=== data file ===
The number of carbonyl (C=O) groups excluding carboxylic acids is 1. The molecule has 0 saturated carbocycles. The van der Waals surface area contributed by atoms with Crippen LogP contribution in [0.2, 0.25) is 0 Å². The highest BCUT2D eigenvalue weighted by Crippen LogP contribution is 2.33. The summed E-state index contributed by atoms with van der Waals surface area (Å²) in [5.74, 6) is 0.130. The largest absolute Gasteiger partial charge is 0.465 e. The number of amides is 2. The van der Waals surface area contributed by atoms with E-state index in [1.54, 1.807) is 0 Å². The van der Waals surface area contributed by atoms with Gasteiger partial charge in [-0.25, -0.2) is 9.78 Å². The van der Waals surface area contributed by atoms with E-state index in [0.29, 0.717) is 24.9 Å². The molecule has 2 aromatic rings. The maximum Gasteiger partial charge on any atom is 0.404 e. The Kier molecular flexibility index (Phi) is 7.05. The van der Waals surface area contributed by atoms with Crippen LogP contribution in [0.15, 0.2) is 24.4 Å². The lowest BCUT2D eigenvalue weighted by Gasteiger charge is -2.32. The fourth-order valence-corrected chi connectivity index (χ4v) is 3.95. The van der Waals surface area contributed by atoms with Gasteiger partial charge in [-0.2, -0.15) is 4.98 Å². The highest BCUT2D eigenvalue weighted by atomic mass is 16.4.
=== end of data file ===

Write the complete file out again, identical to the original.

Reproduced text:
The number of carbonyl (C=O) groups excluding carboxylic acids is 1. The molecule has 0 saturated carbocycles. The van der Waals surface area contributed by atoms with Crippen LogP contribution in [0.2, 0.25) is 0 Å². The highest BCUT2D eigenvalue weighted by Crippen LogP contribution is 2.33. The summed E-state index contributed by atoms with van der Waals surface area (Å²) in [5.74, 6) is 0.130. The largest absolute Gasteiger partial charge is 0.465 e. The number of amides is 2. The van der Waals surface area contributed by atoms with E-state index in [1.54, 1.807) is 0 Å². The van der Waals surface area contributed by atoms with Gasteiger partial charge in [-0.25, -0.2) is 9.78 Å². The van der Waals surface area contributed by atoms with E-state index in [0.29, 0.717) is 24.9 Å². The molecule has 2 aromatic rings. The maximum Gasteiger partial charge on any atom is 0.404 e. The Kier molecular flexibility index (Phi) is 7.05. The van der Waals surface area contributed by atoms with Crippen LogP contribution in [0.15, 0.2) is 24.4 Å². The lowest BCUT2D eigenvalue weighted by Gasteiger charge is -2.32. The fourth-order valence-corrected chi connectivity index (χ4v) is 3.95. The van der Waals surface area contributed by atoms with Gasteiger partial charge in [-0.2, -0.15) is 4.98 Å². The highest BCUT2D eigenvalue weighted by atomic mass is 16.4.